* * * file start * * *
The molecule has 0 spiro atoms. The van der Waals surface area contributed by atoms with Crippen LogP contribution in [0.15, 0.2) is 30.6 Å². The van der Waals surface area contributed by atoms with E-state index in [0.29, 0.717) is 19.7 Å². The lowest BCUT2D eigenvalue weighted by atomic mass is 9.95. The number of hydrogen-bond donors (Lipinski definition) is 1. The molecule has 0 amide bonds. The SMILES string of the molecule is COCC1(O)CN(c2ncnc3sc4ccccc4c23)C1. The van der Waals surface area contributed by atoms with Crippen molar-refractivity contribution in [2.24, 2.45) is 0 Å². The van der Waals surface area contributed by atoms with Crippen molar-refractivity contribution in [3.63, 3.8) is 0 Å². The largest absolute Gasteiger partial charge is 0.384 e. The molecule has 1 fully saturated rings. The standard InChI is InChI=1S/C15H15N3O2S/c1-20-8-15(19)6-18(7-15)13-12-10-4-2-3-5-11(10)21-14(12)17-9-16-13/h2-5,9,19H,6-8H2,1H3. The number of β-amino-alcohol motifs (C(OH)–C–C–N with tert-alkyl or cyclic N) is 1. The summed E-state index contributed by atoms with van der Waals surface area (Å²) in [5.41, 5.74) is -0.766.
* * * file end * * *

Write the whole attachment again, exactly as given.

The molecule has 0 spiro atoms. The van der Waals surface area contributed by atoms with Crippen LogP contribution in [0.15, 0.2) is 30.6 Å². The van der Waals surface area contributed by atoms with E-state index in [0.29, 0.717) is 19.7 Å². The lowest BCUT2D eigenvalue weighted by atomic mass is 9.95. The number of hydrogen-bond donors (Lipinski definition) is 1. The molecule has 0 amide bonds. The SMILES string of the molecule is COCC1(O)CN(c2ncnc3sc4ccccc4c23)C1. The van der Waals surface area contributed by atoms with Crippen molar-refractivity contribution in [2.24, 2.45) is 0 Å². The van der Waals surface area contributed by atoms with Crippen molar-refractivity contribution in [3.63, 3.8) is 0 Å². The largest absolute Gasteiger partial charge is 0.384 e. The molecule has 1 fully saturated rings. The standard InChI is InChI=1S/C15H15N3O2S/c1-20-8-15(19)6-18(7-15)13-12-10-4-2-3-5-11(10)21-14(12)17-9-16-13/h2-5,9,19H,6-8H2,1H3. The number of β-amino-alcohol motifs (C(OH)–C–C–N with tert-alkyl or cyclic N) is 1. The summed E-state index contributed by atoms with van der Waals surface area (Å²) in [5.41, 5.74) is -0.766.